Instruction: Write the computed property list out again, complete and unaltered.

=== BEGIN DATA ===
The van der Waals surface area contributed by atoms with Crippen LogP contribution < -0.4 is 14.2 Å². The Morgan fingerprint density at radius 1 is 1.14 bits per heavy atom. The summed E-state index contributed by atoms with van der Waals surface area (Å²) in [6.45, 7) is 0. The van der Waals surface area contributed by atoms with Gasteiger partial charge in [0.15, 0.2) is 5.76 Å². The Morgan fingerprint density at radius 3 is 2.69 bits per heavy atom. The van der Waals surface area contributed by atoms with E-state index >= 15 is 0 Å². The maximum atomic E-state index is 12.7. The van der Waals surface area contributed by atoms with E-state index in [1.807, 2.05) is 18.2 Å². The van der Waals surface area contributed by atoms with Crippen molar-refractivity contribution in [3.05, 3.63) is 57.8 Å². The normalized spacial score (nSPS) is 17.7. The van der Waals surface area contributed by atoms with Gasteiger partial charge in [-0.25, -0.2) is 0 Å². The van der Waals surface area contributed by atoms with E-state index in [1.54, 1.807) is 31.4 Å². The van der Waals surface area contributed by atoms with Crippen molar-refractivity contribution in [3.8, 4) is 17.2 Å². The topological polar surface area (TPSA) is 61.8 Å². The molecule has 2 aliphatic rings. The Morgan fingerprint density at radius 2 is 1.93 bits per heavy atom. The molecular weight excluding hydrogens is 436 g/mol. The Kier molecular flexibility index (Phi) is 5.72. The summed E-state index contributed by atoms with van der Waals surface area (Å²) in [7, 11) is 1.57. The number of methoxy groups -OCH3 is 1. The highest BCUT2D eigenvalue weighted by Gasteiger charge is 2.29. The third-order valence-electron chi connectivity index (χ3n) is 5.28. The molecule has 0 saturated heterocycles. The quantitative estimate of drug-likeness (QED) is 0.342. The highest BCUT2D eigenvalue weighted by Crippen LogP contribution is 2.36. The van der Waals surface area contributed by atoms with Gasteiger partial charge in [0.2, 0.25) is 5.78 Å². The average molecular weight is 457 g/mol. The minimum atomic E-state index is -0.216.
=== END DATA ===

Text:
The van der Waals surface area contributed by atoms with Crippen LogP contribution < -0.4 is 14.2 Å². The Morgan fingerprint density at radius 1 is 1.14 bits per heavy atom. The summed E-state index contributed by atoms with van der Waals surface area (Å²) in [6.45, 7) is 0. The van der Waals surface area contributed by atoms with Gasteiger partial charge in [0.15, 0.2) is 5.76 Å². The Morgan fingerprint density at radius 3 is 2.69 bits per heavy atom. The van der Waals surface area contributed by atoms with E-state index >= 15 is 0 Å². The maximum atomic E-state index is 12.7. The van der Waals surface area contributed by atoms with E-state index in [1.807, 2.05) is 18.2 Å². The van der Waals surface area contributed by atoms with Crippen molar-refractivity contribution in [3.05, 3.63) is 57.8 Å². The normalized spacial score (nSPS) is 17.7. The van der Waals surface area contributed by atoms with Gasteiger partial charge in [-0.25, -0.2) is 0 Å². The van der Waals surface area contributed by atoms with E-state index in [1.54, 1.807) is 31.4 Å². The van der Waals surface area contributed by atoms with Crippen molar-refractivity contribution in [3.8, 4) is 17.2 Å². The topological polar surface area (TPSA) is 61.8 Å². The molecule has 2 aliphatic rings. The Morgan fingerprint density at radius 2 is 1.93 bits per heavy atom. The molecular weight excluding hydrogens is 436 g/mol. The Kier molecular flexibility index (Phi) is 5.72. The summed E-state index contributed by atoms with van der Waals surface area (Å²) in [7, 11) is 1.57. The number of methoxy groups -OCH3 is 1. The highest BCUT2D eigenvalue weighted by Gasteiger charge is 2.29. The third-order valence-electron chi connectivity index (χ3n) is 5.28. The molecule has 0 saturated heterocycles. The quantitative estimate of drug-likeness (QED) is 0.342. The highest BCUT2D eigenvalue weighted by Crippen LogP contribution is 2.36. The van der Waals surface area contributed by atoms with Gasteiger partial charge in [0.2, 0.25) is 5.78 Å². The average molecular weight is 457 g/mol. The minimum atomic E-state index is -0.216.